My mom passed away 8 years ago and left her house to my brother and I. But since then, we haven’t been able to do anything with it because it has 2 liens on it. So it sits there unoccupied after all these years.

Back around 2007 during the housing bubble, my mom used her house as collateral and purchased 2 other houses. When she passed a way, the debt from those houses created 2 liens. Shortly after they foreclosed and sold, therefore (from what our lawyer tells us) the liens should’ve been removed. So we tried to contact the two companies that held these liens to get everything smoothed out. To no avail, they both went bankrupt. We hired a lawyer to help us find the companies that took over the liens, but even our lawyer couldn’t figure it out.

$30,000 later, in debt from lawyer’s “research”, no information on the liens, rejected by the judge, and no house, we decided to call it quits until we had the money to hire a lawyer again. I’m worried that so much time and money has gone by that we need to figure this out before it gets auctioned off. So my question is, what can I do to find who the lien holders are, and remove them?

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    This question might be better off on Personal Finance. You could flag it to have a moderator move it there.
    – mikeazo
    Commented Jul 6, 2016 at 23:07
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    @mikeazo Hmm... It's a difficult choice. I feel like there is a legal aspect here, because it will no doubt have some legal influence. But finance folks will likely be better versed in these situations. Sheesh, I've got no clue, but I'm raising a flag on this question for mods to look at (since I don't think MVM can do that). Speaking of which, MVM, do you think you can tell us what state/province and the country you live in?
    – Zizouz212
    Commented Jul 7, 2016 at 1:33
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    Thanks for your input. I'm in California, but the property is in Honolulu, Hawaii.
    – MVM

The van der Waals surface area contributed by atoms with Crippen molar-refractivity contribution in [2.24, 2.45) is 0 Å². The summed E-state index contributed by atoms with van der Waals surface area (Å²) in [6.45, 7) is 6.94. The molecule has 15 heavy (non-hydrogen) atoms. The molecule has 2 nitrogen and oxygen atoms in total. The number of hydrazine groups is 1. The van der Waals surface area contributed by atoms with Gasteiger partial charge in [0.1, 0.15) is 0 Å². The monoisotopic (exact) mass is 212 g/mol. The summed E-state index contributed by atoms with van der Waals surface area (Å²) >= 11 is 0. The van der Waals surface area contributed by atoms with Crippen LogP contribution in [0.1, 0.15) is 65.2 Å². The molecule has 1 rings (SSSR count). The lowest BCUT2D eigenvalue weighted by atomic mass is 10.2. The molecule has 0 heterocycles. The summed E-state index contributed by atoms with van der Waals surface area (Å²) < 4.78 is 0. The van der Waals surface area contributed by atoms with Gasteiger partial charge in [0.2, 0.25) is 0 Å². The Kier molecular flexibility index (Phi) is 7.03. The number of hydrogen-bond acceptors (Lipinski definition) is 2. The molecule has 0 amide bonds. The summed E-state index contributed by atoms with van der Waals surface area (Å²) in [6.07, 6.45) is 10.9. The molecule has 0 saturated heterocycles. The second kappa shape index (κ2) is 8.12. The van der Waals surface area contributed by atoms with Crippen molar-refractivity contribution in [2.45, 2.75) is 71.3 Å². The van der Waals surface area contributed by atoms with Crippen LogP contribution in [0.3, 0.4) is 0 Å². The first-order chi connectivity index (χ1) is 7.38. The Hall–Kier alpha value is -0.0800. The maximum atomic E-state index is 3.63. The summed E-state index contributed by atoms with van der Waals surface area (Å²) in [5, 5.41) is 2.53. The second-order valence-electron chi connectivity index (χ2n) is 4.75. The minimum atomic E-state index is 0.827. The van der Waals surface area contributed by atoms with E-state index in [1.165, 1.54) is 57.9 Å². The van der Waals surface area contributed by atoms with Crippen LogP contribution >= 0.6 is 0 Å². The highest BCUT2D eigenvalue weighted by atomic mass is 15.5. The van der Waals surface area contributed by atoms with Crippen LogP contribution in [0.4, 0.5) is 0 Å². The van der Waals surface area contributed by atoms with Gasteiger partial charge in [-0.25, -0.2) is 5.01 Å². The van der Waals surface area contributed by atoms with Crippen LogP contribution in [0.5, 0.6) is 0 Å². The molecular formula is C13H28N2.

Commented Jul 7, 2016 at 17:55
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    You might also look into whether you can sue to "quiet title" and get the liens removed. That is, when you do so, you publish the info on the liens--if the 'owner' doesn't come forward, a judge can order the liens removed.
    – mkennedy
    Commented Jul 7, 2016 at 18:34
  • Ah yes I've been told to do that as well. You put it in much simpler terms. I've been trying to look up how that works. Thanks so much.
    – MVM
    Commented Jul 8, 2016 at 0:58

1 Answer 1


Better than hiring an attorney who, as you now realize, will charge you by the hour and guarantee nothing. I recommend you approach a title and closing company with the same question. Even better, have a real estate agent do it. Or have a purchase and sale contract in hand signed by a buyer. The title company will do the research because they are on the hook for the title insurance against future claims and the closing company will be motivated to get a resolution because they will earn their closing fees when the transaction closes.

Edit: I also like the "sue for quiet title" approach mentioned in one of the comments. I'm surprised your attorney didn't suggest that.

  • Hm never thought of that approach. We're looking for different ways to approach this, so I appreciate your answer. Thanks!
    – MVM
    Commented Jul 7, 2016 at 17:59
  • Our attorney just tried to go straight to court thinking that would work. And when it didn't all our money was spent on research. They even charged per email which I think is preposterous. These are great though I already feel hopeful. Thanks everyone.
    – MVM
    Commented Jul 8, 2016 at 1:05

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